An internal report suggests interpersonal conflicts are hurting morale among the people who handle 911 calls at the RCMP Manitoba telecommunications centre, which has been plagued by staff shortages.
More than half the employees who participated in the workplace assessment said co-workers with a negative attitude are having a significant impact on the overall environment of the Operational Communications Centre, the report said.
It said some workplace conduct was described as "bullying or harassing."
"People made comparisons of the work environment to high school or grade school with some describing these behaviours as 'mean girls,'" the report said.
RCMP telecommunications centres across Canada are facing staffing shortages, with some having vacancies of more than 50 per cent.
The vacancy rate for Manitoba D Division's communications centre was 32 per cent as of October 2017, putting Manitoba in about the mid-range for vacancies at the telecommunications centres.
The workplace assessment, dated June 2016, looked into "interpersonal workplace conflict" in the D Division communications centre, and was released by the RCMP under an access-to-information request.
Its purpose was to find ways to create a positive and productive work environment, "not to establish fault or blame of any employee."
The Manitoba division said it won't comment on the report because staff understood their comments were to be confidential.
The report said the telecommunications centre had 58 employees at the time of the assessment, 49 of whom participated in the assessment through interviews or written responses.
The majority of participants "love the work they do, helping the public and making a difference in people's lives," the report said. "Many felt great satisfaction knowing they are providing a significant role in assisting [RCMP officers] and helping them stay safe."
At the same time, it acknowledged the heavy demands of the job, which can involve life-and-death situations.
Leadership style concerns
In addition to answering 911 calls, telecommunications operators do risk assessments for the officers they dispatch to calls and help prepare them for potential dangers.
Almost two-thirds of participants in the workplace assessment identified concerns with leadership styles in the OCC. The report noted that sometimes, supervisors are not seen as dealing with conflicts as they arise.
"Many employees do not feel it is their role to get involved when they observe disrespectful or inappropriate behaviour," the report said, adding "there is some fear of repercussions for voicing their concerns, such as being 'thrown under the bus' or labelled a 'trouble-maker.'
'People at all levels within the unit refer to people who are off sick as 'off duty mad.''- RCMP D Division workplace assessment
"There is a significant real and perceived lack of trust throughout the OCC," the report said.
"Employees are less inclined to help out on the job or in other ways such as swapping shifts to accommodate people. This has created an atmosphere of having to watch your back, not trust co-workers or leaders, and making assumptions about their motives or actions.
"Several participants expressed feeling drained or having energy zapped by those who are consistently complaining, venting, or in bad moods, and citing that the job is already stressful enough without adding the internal turmoil."
Employees told the reviewer those factors make it hard to come to work every day, which compounds the staff vacancy problem.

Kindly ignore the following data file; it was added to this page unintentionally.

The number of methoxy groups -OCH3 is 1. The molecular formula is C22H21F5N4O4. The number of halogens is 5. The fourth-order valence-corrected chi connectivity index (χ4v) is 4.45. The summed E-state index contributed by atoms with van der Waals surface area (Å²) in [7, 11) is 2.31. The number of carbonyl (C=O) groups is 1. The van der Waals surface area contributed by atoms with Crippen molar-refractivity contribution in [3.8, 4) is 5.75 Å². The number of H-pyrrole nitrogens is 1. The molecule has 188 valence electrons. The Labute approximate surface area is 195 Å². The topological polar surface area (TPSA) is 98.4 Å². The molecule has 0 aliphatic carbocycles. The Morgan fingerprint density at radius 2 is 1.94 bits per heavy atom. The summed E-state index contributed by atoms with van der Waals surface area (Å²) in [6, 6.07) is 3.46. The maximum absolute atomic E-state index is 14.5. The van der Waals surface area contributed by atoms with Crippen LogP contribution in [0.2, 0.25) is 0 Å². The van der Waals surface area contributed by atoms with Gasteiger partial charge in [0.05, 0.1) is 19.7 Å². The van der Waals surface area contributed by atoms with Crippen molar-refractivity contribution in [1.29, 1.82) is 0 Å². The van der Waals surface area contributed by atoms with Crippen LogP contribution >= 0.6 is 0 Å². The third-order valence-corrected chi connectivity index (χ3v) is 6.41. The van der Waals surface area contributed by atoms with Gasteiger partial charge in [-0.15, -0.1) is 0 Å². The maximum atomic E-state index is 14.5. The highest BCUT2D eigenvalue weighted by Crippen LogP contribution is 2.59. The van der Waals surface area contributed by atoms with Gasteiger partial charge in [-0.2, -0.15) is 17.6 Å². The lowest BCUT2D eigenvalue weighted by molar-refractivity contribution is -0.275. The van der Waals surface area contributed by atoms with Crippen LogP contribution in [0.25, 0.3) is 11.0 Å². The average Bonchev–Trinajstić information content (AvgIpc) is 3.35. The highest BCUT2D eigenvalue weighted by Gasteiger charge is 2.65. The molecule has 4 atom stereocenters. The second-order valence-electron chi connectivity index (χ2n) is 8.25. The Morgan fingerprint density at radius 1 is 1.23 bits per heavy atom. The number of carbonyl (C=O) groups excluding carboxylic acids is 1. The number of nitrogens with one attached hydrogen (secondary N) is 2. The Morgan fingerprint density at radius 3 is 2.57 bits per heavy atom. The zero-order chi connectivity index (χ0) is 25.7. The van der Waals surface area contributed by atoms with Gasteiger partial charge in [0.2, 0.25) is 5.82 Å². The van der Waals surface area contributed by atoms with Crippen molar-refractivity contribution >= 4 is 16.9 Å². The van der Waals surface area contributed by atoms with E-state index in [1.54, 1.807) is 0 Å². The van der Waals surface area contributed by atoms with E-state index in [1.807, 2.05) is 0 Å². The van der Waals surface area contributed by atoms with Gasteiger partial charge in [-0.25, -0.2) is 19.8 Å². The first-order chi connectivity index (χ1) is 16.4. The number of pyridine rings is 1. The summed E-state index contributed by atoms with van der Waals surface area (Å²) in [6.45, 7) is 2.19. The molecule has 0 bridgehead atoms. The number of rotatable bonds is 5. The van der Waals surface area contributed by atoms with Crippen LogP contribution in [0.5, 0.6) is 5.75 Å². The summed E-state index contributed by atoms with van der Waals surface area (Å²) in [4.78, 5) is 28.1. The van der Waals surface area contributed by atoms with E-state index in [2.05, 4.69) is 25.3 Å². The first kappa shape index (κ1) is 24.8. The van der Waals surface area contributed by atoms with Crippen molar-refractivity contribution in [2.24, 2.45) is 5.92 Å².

"This then has the potential to lead to more health issues which then increases absenteeism or people end up coming to work when perhaps they really shouldn't," the report said.
It found the process of employees taking sick leave, referred to as ODS — "off duty sick" — was fraught with problems.
"A quarter of the participants identified issues around ODS, specifically the lack of trust of those who say they are not well. People at all levels within the unit refer to people who are off sick as 'off duty mad' (ODM). There is a perception that some people are abusing the system," the report noted, giving rise to a policy that employees who have been on sick leave are restricted from working overtime.
That policy sometimes leads employees to report to work when they are not well, or feeling pressured to return to work before they're medically fit to do so, the report said.
D Division told CBC it has made progress in recruiting, with 10 new telecommunications officers in training. RCMP spokesperson Tara Seel said a recruiting process just ended on Jan. 5, resulting in more than 250 applications.
Public safety is not affected by the staff shortages, Seel said.
"Our telecommunication operators are dedicated employees who care very much about keeping the public and our officers safe. They remain focused on core duties of call-taking, dispatching and status keeping of patrol units," she said in an email.
"There has been a reduction of supplementary tasks, such as calling tow trucks, to focus on calls from the public."
The workplace assessment report noted, "Several participants identified the loss of part-time employees as having an effect on the unit in terms of being able to manage staff shortages."
It said interpersonal conflict was reported between co-workers, between supervisors and other supervisors, and between workers and their supervisors. In some cases, unresolved past conflicts continued to have an impact on staff.
The report makes seven recommendations aimed at creating a respectful workplace culture in the future.
They include developing a conflict prevention and resolution protocol, and providing staff with conflict management training in the form of a two-and-a-half day course available to all RCMP employees.
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